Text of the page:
With the recent uptick of COVID-19, the West Virginia Department of Health and Human Resources reports that there are now nearly 3,400 confirmed cases throughout the state. This is a significant increase from the less than 1,000 confirmed cases reported just three weeks ago. And as families all across West Virginia are preparing to send their children back to school, the Mountain State still struggles to elevate the vaccination rate above 50% of its residents.
During his Friday, Aug. 6 coronavirus response media briefing, Gov. Jim Justice once again stressed the need for West Virginians to get vaccinated, saying: “With all the risks that are out there, you need to move today. We all know how to stop it. All we’ve got to do is get vaccinated.”
Earlier in the week, The WVBOE and the WVDOE released their “back-to-school guidance for the 2021-2022 school year” in an effort to “provide county school systems with strategies to facilitate the safe return to school and the continued operation of schools without interruption.”
The document begins with a message from State Superintendent of Schools Clayton Burch.
“As we head into another school year, it is incredible to look back to this time last year and realize how far we have come,” Burch stated in his message. “Our resilience is reflected in the response our administrators, educators, school personnel, students, and family have shown even as the pandemic continues to create challenges. We are all working together to determine the best path forward for our school communities because we all understand the importance of having our children in the classroom in-person and engaged with our teachers.”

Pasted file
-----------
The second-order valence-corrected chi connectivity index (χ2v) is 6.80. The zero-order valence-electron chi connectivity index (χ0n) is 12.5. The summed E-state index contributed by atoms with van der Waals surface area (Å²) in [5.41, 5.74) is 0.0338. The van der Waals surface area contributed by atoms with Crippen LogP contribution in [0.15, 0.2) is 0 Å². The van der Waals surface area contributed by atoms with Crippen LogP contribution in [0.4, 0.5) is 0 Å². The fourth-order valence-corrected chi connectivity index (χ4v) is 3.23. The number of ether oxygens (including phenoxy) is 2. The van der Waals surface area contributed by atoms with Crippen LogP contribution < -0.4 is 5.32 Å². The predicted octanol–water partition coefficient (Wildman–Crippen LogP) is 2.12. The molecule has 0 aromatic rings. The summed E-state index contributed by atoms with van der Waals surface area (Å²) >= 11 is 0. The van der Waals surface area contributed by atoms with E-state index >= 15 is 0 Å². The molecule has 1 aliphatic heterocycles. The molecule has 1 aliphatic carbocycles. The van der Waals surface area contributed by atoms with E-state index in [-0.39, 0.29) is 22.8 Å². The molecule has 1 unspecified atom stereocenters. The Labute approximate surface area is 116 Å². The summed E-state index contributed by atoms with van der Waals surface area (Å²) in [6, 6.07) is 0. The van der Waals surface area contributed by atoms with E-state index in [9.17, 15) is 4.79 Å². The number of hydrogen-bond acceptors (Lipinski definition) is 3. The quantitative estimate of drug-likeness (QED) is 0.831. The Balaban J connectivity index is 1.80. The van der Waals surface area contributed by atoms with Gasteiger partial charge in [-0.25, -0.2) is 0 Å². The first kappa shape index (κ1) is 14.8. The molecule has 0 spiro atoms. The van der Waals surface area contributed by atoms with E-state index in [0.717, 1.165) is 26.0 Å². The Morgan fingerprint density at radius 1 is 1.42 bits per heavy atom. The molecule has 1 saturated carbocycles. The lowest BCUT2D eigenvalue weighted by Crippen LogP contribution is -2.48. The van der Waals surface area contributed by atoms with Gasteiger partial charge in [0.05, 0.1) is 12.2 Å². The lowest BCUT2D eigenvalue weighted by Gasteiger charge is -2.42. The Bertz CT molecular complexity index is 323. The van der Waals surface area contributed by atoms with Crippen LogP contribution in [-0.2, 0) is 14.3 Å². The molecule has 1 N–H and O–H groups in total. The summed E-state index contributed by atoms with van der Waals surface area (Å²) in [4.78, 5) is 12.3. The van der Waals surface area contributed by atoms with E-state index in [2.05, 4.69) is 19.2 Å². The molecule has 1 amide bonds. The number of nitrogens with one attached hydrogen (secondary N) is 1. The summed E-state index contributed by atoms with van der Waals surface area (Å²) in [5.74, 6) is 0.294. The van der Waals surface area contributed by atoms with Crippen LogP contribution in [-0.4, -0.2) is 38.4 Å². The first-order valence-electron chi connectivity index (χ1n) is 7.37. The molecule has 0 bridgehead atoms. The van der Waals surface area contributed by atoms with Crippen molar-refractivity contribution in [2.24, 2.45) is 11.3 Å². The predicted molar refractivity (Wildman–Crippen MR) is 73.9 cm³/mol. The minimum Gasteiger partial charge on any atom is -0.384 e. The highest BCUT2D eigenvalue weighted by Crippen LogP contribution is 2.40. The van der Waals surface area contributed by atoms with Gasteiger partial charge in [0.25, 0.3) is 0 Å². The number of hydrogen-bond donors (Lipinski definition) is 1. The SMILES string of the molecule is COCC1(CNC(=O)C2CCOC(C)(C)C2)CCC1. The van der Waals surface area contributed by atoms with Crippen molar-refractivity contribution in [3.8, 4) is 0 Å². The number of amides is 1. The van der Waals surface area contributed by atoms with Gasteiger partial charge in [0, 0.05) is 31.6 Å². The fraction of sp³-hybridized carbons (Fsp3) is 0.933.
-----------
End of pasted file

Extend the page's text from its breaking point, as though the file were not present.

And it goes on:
The full document is available to view by visiting the W.Va. Department of Education’s website.
The DHHR further reports that West Virginia now has 129 confirmed cases of the Delta variant of COVID-19. This reflects a 29% increase in reported cases of the Delta variant in the past seven days. With 24, Berkeley County has the most reported cases of the Delta variant, followed by Monongalia County with 17. Greenbrier County has reported five confirmed cases of the Delta variant. Fayette, Mercer, Raleigh and Summers counties have each reported one case. As of Sunday, August 8, 23 counties have identified no cases of the Delta variant.
“We’re starting to see a more rapid increase,” Justice further said on Friday. “There needs to be more and more concern about getting yourself vaccinated because we’re running out of time.”
There has also been a recent surge in hospitalizations. At present, 210 West Virginians are hospitalized as a result of COVID-19, with 68 being cared for in area intensive-care units and 27 being treated with ventilators.
“It will only get worse if we don’t really aggressively run and get vaccinated today,” Justice concluded.